A harsh lesson in finishing: Matt Scrafton's verdict as Blackpool are downed by Huddersfield Town's 14-minute blitz
Blackpool beat Fulham on Saturday, where they were excellent. But they lost to Huddersfield Town in midweek, so they must have been dreadful. That’s how football works, right?
Wrong. If only it was that simple!
The truth is, Blackpool actually played pretty well over the course of the 90 minutes but were ruthlessly punished during a 14-minute blitz from the Terriers.
Unfortunately, goals change the dynamic of games, but they can also change peoples’ perspective – because they’ll concentrate solely on what led to Blackpool conceding and completely ignore the other 76 minutes of good play.
Nevertheless, it goes without saying there’s no good playing well if you can’t score, so this must act as a steep learning curve for Neil Critchley’s men.
Scoring just once in four home games just won’t cut it at this level unfortunately and it’s an area of Pool’s game that badly needs addressing.
Unlike League One, if you don’t take your chances in this unforgiving league then you’ll get severely punished. That simply has to be the main takeaway from this disappointing defeat.
Huddersfield, like Fulham, are clearly a good side. They’re fourth in the table for a reason. But during the first-half, they were made to look ordinary.
The Terriers were very much second best, which led to moans and groans from the away end. Pool were the side in the ascendancy and while it wasn’t wave after wave of attack, they controlled play confidently and limited the visitors to very little in the way of an attacking threat.
Only at the very end of the first-half did Huddersfield even get near the Blackpool goal, but the ever-improving Richard Keogh threw his body on the line to make a vital last-ditch block before Daniel Sinani’s deflected shot wrong-footed Chris Maxwell and almost creeped in.
Prior to that, it was Blackpool who were peppering the goal. Kenny Dougall, who otherwise had an underwhelming night, was denied by a flying save from Lee Nicholls having earlier headed wastefully wide.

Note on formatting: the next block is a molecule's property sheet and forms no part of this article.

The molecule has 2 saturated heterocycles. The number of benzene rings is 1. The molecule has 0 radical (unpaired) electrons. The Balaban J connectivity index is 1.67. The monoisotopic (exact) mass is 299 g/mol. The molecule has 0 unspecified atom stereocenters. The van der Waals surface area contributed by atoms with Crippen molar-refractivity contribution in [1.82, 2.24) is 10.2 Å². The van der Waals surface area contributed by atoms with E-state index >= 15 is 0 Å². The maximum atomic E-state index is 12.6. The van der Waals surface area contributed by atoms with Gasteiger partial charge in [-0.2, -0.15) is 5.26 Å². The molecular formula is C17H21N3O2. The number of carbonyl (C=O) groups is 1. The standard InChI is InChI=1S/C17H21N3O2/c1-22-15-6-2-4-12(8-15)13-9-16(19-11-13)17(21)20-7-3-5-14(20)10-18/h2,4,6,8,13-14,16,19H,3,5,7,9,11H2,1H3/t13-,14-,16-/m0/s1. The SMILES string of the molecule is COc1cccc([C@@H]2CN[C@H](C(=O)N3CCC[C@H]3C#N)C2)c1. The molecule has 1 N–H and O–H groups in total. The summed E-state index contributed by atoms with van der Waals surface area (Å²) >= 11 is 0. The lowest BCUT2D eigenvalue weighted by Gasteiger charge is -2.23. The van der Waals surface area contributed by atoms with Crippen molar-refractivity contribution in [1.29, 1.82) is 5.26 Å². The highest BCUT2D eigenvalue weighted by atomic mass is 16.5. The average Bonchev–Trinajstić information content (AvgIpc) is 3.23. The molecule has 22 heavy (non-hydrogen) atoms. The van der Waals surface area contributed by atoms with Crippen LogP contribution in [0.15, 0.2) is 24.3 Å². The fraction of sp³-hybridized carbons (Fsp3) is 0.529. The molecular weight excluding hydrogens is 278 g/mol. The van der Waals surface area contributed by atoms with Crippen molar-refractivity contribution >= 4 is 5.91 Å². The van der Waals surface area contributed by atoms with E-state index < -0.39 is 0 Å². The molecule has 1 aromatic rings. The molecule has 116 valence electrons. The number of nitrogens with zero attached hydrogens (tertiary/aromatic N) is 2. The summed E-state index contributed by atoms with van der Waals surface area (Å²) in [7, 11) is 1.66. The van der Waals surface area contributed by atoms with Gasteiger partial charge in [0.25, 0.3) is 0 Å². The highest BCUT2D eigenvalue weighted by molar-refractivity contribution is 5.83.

Shayne Lavery, meanwhile, headed a near-post corner into the side netting, which had some Pool fans celebrating thinking it had slipped in. It was the first of four presentable chances for the Northern Irishman that all went to waste.
Again, this will get lost in the 14 minutes of madness, but Blackpool also made a positive start to the second-half. Josh Bowler in particular looked to take the game to Carlos Corberan’s side.
But a moment of brilliance from Josh Koroma changed the whole dynamic of the game, as the Huddersfield forward broke the deadlock with a stunning effort that flew into the top corner from long range.
Sometimes, there’s not a great deal you can do about these things. You can do so much right in terms of your approach, tactical play and so on, only to be undone by one wonder strike that flips the game on its head completely. That’s the Championship for you.
Because Huddersfield scored another two quickfire goals, that will give people on the outside the impression that Pool completely folded. But again it’s important to stress that wasn’t the case at all.
Roared on by the rallying home faithful, the Seasiders fought back spiritedly. It looked only a matter of time until Critchley’s men would level.
Unlike in the first-half, where their attacking play was more composed and building through the lines, this was far more direct and penetrative. The fans were off their seats and trying to suck the ball into the Huddersfield goal.
Lavery had a fairly soft-looking penalty appeal waved away before the striker went close twice in quick succession, turning the ball just wide of the near post via the aid of a deflection before stooping a header agonisingly over the bar from the resulting corner.
Lavery was doing superbly to make the right runs and get on the end of these chances, but it just wasn’t his night in front of goal.
The same certainly can not be said of Huddersfield, who doubled their lead on 54 minutes in relatively soft fashion.
Matty Pearson leapt above Maxwell from a corner into Pool’s six-yard box and had the fairly simple task of heading home into the back of the net, via the inside of the post. That was the goal that completely killed the game.
Maxwell has done well making the step-up back to the Championship, but dealing with crosses into his six-yard box is an area of his game which requires improvement, because he does look susceptible at times.
The third goal, it must be said, was also a bit of a mess. But it also involved a great deal of fortune for the visitors, who were gifted the ball in the Blackpool box after Marvin Ekpiteta’s attempted clearance ricocheted off a Huddersfield player straight to the feet of Koroma. The ball could have bounced anywhere, but it just happened to fly to the exact place Pool didn’t want it to.
Koroma, who looked a real threat all night, was denied his second goal by a smart Maxwell save, only for the ball to fall kindly for Jonathan Hogg on the edge of the box. The Huddersfield captain still had plenty to do but he lofted the ball over Maxwell smartly to find the back of the unguarded net.
Having done very little wrong, the Seasiders found themselves three goals down. A harsh lesson indeed.
Pool knew the game was done, but they continued to plug away. Bowler shot straight at Nicholls after a trademark right-wing run before arrowing a fierce drive just wide, seconds after Lavery had gone close for the fourth time on the night.
It just wasn’t to be.
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